$18

Strung Out, The Bombpops, Counterpunch

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Performers

Strung Out, The Bombpops, Counterpunch

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Location

Lookout Lounge

320 South 72nd Street

Omaha, NE 68114

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Refund Policy

Refund Policy

Refunds up to 7 days before event

Event description

Description

Black Heart Booking and A-13 Punk Rock Present:

Strung Out with special guests:

The Bombpops

Counterpunch

Saturday, October 20th, 2018

Doors: 7 PM, Show: 8 PM

$18 ADV/$20 DOS

ALL AGES - Everyone must have a valid ID. Under 18 needs to be accompanied by a parent or guardian or have a notarized parental permission form: http://www.lookoutomaha.com/parental-consent-form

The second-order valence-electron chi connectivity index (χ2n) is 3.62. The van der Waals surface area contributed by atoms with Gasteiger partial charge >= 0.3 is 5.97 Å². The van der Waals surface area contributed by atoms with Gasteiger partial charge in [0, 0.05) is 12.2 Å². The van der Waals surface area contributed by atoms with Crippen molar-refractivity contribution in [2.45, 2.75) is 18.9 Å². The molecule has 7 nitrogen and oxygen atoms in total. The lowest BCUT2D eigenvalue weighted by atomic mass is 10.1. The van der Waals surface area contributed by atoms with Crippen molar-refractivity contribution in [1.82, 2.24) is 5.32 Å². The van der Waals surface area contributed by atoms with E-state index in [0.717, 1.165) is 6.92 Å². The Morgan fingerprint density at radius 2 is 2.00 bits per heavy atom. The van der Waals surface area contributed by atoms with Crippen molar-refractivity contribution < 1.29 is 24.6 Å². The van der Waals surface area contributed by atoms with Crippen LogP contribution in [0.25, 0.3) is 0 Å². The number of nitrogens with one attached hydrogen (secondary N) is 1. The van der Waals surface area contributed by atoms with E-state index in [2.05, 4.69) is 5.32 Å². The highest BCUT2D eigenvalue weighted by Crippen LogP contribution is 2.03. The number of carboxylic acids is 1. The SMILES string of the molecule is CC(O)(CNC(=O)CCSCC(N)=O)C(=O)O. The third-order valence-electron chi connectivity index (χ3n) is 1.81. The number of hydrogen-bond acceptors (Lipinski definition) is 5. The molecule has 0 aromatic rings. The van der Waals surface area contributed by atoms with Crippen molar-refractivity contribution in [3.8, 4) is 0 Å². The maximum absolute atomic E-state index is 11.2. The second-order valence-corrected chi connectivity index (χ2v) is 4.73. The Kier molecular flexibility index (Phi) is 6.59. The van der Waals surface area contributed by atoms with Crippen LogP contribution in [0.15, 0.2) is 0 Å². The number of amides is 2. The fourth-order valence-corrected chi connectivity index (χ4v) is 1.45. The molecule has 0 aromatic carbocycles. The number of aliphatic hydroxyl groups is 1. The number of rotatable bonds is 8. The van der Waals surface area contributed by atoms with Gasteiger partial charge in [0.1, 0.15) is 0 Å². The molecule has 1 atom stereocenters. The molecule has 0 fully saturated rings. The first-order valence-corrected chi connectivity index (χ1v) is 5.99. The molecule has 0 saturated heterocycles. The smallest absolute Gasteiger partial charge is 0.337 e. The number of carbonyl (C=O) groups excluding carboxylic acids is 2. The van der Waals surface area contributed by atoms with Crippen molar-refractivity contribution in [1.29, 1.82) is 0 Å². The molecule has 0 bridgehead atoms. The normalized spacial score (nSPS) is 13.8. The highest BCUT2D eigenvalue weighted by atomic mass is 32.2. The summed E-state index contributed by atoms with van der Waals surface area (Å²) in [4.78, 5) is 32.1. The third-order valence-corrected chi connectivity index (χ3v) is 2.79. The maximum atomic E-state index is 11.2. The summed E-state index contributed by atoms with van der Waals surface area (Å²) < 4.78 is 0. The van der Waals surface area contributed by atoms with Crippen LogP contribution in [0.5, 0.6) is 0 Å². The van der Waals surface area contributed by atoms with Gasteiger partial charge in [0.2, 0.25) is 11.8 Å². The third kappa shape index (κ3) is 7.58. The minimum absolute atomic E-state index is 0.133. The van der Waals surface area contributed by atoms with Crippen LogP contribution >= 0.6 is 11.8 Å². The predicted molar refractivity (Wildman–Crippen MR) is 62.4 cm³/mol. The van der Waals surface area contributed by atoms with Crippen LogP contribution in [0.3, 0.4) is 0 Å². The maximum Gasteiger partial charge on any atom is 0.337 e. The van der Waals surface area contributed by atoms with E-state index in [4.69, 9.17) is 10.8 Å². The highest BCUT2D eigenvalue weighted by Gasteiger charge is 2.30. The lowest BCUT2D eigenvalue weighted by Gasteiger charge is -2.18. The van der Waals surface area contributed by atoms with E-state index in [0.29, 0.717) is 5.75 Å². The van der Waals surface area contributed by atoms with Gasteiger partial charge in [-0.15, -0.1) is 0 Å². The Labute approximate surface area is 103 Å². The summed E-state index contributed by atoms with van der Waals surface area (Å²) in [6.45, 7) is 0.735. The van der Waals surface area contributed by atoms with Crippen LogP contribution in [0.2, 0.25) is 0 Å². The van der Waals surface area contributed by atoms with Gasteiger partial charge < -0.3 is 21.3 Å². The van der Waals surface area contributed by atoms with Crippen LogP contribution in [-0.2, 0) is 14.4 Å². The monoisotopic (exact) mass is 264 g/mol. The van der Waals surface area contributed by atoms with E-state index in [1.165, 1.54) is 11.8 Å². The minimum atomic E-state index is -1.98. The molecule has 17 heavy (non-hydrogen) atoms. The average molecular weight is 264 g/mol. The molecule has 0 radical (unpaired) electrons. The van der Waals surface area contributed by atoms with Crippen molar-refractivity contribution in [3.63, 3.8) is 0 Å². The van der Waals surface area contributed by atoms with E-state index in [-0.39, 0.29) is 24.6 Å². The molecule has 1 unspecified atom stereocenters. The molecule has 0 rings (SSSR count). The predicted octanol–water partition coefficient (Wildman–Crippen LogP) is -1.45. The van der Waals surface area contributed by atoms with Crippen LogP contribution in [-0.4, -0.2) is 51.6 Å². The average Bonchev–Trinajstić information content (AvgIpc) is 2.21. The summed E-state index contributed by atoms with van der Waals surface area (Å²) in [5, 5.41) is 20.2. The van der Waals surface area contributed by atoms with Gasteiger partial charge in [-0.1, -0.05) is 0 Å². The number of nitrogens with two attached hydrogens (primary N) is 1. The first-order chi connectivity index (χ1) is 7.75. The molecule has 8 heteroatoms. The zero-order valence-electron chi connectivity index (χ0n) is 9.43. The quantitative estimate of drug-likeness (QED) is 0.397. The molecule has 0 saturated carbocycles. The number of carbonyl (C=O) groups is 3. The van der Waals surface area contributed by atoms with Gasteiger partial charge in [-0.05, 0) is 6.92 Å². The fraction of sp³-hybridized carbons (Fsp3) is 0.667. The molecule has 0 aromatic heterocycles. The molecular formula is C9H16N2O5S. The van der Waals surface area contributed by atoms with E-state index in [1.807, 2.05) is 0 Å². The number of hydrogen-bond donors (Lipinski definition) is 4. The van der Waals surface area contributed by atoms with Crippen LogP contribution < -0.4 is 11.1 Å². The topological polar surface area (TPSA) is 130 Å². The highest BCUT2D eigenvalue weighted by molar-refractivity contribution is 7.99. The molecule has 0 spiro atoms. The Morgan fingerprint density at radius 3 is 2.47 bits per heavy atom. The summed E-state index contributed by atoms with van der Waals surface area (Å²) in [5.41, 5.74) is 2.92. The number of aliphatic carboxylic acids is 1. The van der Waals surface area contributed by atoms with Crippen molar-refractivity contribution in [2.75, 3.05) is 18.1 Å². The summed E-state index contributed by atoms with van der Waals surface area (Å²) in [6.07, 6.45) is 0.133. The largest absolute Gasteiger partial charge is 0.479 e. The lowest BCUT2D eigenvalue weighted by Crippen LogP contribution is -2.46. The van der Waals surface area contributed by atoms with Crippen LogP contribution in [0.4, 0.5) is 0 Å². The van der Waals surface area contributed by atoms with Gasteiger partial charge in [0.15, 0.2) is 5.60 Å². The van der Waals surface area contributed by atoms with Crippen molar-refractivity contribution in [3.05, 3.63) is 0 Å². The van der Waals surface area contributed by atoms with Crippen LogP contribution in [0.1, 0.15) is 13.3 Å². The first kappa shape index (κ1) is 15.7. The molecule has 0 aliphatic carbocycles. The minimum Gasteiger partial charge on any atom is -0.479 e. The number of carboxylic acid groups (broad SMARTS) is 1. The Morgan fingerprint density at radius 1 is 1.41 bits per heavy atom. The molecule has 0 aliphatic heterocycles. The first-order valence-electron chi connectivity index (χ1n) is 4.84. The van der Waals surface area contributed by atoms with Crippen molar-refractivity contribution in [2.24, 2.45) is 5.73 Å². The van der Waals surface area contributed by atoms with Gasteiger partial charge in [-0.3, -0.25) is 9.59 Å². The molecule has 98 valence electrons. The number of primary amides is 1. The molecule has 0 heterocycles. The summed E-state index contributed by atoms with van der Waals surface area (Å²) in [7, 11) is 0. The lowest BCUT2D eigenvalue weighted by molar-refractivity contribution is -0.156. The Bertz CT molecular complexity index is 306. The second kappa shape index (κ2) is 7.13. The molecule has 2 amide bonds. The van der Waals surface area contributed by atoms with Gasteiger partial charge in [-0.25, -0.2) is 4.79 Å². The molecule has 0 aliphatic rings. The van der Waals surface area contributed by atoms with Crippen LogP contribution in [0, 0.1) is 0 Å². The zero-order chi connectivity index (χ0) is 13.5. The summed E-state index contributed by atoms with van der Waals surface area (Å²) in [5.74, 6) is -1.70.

ALL SALES ARE FINAL. NO REFUNDS.

For show/venue info go to: www.lookoutomaha.com


Strung Out

http://www.strungout.com/

https://www.facebook.com/strungout/

https://strungout.bandcamp.com/

Six years. It’s longer than the president sits in office or most people spend in college. In the music industry, it’s practically an eternity. Bands form, blow up and break up in that time period; new, disturbingly awful trends develop, old forms of media die out, social networks spread their insidious seed through shiny handheld devices no one actually needs but everybody wants.
Six years is also the amount of time that has passed since Strung Out’s last album. The Southern California tech-punk quintet had been so reliable for two decades—write, record, tour, repeat cycle roughly once every two years—that to go this long without new music felt like cause for alarm. Frontman Jason Cruz shared similar feelings.